Thursday, 23 June 2016

Trump: The Establishment Strikes Back

Cartoon Donald Trump, by Wendy Cockcroft
We the People were supposed to vote "properly," for candidates chosen for us but when we dared to demand a real say in the policies of our own governments, we opened a Pandora's box of unintended consequences that could topple America from its perch at the top of the global economy. The Establishment is having none of it.

The illusion of choice

Donald Trump and his divisive campaign is not the disease, it's the main symptom of a malaise in global politics: the rightward march to surveillance capitalism in which we are as much the product as the customer. As Fascism in various forms blots the political landscapes in Western democracies, polarisation is increasing and authoritarianism is raising its paranoid head on both sides of the aisle. Result: the see-saw binary politics I've been ineffectually railing against. Anyone would think there are no other options. There are, but they don't get much of an airing; it's actually in the best interests of the major players to pretend there is but neoliberal fascism or socialism, with wishy-washy liberalism in the middle if you want an alternative. Enter The Trumpster and Bernie Sanders on the American side of the Pond and Jeremy Corbyn in the UK.

The price of change

The Establishment has always had its own rather paternalistic way of doing things, hence the backroom deals in smoke-filled rooms that we mere mortals were never intended to worry our pretty little heads about. That same attitude persists in the wheeling and dealing behind TTIP, CETA, TISA, and the other alphabet soup FTAs that are floating about. If the Atlantic is to be believed, we should have let well enough alone instead of throwing open the doors of the democratic process and demanding access to the debates, etc., in the chambers of Congress and Parliament. In a piece called How American Politics Went Insane, columnist Jonathan Rauch posits that increasing public participation in the political process, combined with Republican Party efforts to increase its share of votes by appealing to fringe issue campaigners, resulted in the special interest activism that turned an astroturf effort to rally right wingers into a runaway train of terrifying right-wing nutbucketry. Basically, the Tea Party has been hijacked by the people it was set up to co-opt. Result: Republican representatives are too frightened to compromise or, you know, get things done in case they upset their voters and get voted out in the party primary selection elections. The GOP (Grand Old Party, i.e. the Republican Party) Establishment has been hamstrung. It's in hock to the lunatic fringe it hoped would help it to maintain power.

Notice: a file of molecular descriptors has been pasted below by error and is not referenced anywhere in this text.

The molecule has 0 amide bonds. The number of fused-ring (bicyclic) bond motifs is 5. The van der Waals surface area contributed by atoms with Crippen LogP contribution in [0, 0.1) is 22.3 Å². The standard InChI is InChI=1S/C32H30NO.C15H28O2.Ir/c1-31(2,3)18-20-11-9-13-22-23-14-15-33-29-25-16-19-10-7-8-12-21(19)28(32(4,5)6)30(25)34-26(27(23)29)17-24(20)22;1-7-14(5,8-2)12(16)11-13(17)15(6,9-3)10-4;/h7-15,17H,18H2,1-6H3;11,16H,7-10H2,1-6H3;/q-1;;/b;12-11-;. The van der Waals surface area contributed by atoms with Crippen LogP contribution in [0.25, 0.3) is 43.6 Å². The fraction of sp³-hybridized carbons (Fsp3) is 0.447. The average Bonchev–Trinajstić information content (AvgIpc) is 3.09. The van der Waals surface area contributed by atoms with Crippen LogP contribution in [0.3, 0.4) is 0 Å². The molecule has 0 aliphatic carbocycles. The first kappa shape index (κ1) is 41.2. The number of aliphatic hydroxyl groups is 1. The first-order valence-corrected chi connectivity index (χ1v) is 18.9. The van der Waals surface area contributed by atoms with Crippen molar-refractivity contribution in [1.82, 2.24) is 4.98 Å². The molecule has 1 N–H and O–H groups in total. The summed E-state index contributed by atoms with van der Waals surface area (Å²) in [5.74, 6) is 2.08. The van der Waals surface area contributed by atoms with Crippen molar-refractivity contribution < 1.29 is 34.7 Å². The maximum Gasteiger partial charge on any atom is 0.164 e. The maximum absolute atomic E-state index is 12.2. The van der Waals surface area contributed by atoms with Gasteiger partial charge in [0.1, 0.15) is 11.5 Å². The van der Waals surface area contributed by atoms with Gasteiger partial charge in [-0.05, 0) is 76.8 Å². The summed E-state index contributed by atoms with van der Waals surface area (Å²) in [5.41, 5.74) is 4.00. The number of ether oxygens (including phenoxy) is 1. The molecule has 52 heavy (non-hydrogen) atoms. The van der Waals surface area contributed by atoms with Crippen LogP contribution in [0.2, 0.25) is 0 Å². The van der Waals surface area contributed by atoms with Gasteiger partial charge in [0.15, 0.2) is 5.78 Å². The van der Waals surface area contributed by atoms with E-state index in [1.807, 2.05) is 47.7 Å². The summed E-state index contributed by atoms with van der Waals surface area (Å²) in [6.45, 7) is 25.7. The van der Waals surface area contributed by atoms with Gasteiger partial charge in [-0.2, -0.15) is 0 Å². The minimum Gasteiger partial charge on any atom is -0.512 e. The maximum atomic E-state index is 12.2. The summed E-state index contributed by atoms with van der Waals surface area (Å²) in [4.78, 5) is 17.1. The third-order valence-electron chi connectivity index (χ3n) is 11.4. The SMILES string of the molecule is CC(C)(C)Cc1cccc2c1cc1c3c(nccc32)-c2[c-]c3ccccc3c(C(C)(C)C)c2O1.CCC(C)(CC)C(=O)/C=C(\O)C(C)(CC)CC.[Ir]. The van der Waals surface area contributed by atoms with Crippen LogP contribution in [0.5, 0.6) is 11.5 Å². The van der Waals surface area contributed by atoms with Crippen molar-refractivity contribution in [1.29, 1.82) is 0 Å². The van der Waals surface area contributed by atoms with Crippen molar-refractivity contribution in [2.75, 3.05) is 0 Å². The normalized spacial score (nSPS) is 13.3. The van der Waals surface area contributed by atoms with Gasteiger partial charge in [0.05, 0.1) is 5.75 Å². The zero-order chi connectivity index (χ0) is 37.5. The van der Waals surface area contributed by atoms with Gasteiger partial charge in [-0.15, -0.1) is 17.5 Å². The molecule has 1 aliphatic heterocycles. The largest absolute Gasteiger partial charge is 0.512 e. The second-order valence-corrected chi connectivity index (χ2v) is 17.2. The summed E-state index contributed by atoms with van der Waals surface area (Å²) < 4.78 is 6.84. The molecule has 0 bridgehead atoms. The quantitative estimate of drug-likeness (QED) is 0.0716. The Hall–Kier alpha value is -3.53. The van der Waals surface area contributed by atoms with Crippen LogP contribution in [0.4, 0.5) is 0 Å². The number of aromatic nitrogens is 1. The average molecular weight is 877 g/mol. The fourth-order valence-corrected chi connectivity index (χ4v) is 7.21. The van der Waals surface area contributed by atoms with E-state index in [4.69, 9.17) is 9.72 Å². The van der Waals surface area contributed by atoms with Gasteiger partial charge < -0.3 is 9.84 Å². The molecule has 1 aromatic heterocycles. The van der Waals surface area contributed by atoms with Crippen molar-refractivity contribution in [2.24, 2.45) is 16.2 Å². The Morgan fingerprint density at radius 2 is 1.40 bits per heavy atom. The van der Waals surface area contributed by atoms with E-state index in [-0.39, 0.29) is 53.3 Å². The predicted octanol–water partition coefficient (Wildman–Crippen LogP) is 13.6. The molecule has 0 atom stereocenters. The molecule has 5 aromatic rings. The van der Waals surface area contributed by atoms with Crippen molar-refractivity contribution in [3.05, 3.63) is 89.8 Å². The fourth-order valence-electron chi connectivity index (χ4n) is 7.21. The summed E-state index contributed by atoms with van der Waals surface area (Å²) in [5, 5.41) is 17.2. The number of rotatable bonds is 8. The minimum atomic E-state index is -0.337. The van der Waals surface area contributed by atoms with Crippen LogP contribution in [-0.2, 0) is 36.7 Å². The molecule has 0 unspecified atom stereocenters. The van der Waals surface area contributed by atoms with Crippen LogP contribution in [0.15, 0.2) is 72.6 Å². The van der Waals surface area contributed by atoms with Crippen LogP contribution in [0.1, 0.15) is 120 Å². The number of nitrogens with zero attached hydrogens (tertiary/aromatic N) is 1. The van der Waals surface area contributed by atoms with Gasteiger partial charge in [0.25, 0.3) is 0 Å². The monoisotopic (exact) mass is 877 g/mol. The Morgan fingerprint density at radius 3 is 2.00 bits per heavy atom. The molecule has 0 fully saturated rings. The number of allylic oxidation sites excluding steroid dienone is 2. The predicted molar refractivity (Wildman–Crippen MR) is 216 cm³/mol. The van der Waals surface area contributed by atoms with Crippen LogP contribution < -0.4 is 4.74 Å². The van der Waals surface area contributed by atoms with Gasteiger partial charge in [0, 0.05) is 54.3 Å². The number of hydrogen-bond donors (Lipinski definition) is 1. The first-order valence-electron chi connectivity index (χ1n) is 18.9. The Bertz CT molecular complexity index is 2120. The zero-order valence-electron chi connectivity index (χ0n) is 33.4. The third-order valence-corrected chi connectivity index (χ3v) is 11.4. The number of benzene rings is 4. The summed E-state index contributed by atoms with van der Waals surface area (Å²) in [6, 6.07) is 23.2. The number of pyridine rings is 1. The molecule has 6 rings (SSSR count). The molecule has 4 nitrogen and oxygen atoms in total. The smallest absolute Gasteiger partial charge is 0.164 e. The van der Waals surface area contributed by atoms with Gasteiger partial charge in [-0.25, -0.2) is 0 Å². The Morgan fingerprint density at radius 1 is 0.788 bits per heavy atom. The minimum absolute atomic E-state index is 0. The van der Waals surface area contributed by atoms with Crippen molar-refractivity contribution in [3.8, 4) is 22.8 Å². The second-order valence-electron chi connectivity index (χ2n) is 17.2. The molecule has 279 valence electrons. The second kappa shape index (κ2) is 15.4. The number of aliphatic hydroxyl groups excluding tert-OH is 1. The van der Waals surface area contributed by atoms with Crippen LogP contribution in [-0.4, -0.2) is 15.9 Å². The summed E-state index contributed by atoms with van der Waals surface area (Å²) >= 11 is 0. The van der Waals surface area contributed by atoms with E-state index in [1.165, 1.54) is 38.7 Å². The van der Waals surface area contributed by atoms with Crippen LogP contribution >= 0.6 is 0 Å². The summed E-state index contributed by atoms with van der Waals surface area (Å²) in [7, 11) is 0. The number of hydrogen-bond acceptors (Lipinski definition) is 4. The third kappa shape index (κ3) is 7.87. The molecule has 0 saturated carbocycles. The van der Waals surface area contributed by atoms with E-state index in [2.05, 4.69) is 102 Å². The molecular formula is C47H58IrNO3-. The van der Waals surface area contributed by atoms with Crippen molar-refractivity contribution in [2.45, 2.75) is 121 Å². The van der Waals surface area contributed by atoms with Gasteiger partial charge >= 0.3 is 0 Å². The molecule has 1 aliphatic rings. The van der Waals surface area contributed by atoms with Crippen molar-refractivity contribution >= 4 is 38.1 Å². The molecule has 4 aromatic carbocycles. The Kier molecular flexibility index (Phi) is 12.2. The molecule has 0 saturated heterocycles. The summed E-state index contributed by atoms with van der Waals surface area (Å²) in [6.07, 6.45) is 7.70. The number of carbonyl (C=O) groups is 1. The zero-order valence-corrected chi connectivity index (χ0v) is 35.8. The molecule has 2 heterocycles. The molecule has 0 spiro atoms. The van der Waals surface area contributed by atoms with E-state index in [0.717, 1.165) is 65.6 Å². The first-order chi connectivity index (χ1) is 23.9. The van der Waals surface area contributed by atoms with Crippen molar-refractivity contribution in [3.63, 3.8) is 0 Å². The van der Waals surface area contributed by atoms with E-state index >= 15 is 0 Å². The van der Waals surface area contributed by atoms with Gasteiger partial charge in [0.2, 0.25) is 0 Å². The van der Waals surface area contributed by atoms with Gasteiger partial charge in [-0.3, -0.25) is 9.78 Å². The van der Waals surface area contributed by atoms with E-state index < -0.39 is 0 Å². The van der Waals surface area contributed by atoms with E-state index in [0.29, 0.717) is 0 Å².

How pandering made matters worse

Fueling the fire of right-wing ire is the Rupert Murdoch-owned Fox News. It's been giving every right-winger worthy of the name a platform for their often eccentric views and amplifying the locked-down echo chamber that the American right has become. When the Bush II administration crashed the economy in 2008 no one on the right thought to question neoliberal orthodoxy; in the fraught echo chamber atmosphere that would have been considered heresy. Shaming by referring to dissenters as "liberal socialists" to force them to either conform or declare their allegiance to the opposite side saw to that. The only conclusion they could bring themselves to accept, then, was that Bush had been doin' it wrong. Result: Barack Obama won two national elections despite a campaign of slander, libel, and outright abuse. If, then, the only answer the GOP and its base could accept was that they'd failed their ideology by diluting it with "liberal socialism" and that they had befouled themselves by consorting with the enemy, there was only one direction they could go in: further right till they fell over the edge. Remember how Mitt Romney flip-flopped all over the place trying to be one of us while despising us as "takers from the makers?" When he tanked in 2012, once again, the GOP could not accept that the message itself was the problem. No, they decided, a better, more effective messenger would have to be found. The trouble was, when the candidates for Election 2016 threw their hats into the ring and made their pitches... oh, dear. Let's just say that ideological purity isn't idiot-proof and leave it there. And into that heady mix went Trump. "I'll make America great again," quoth he. Among other things.

The Outsider's appeal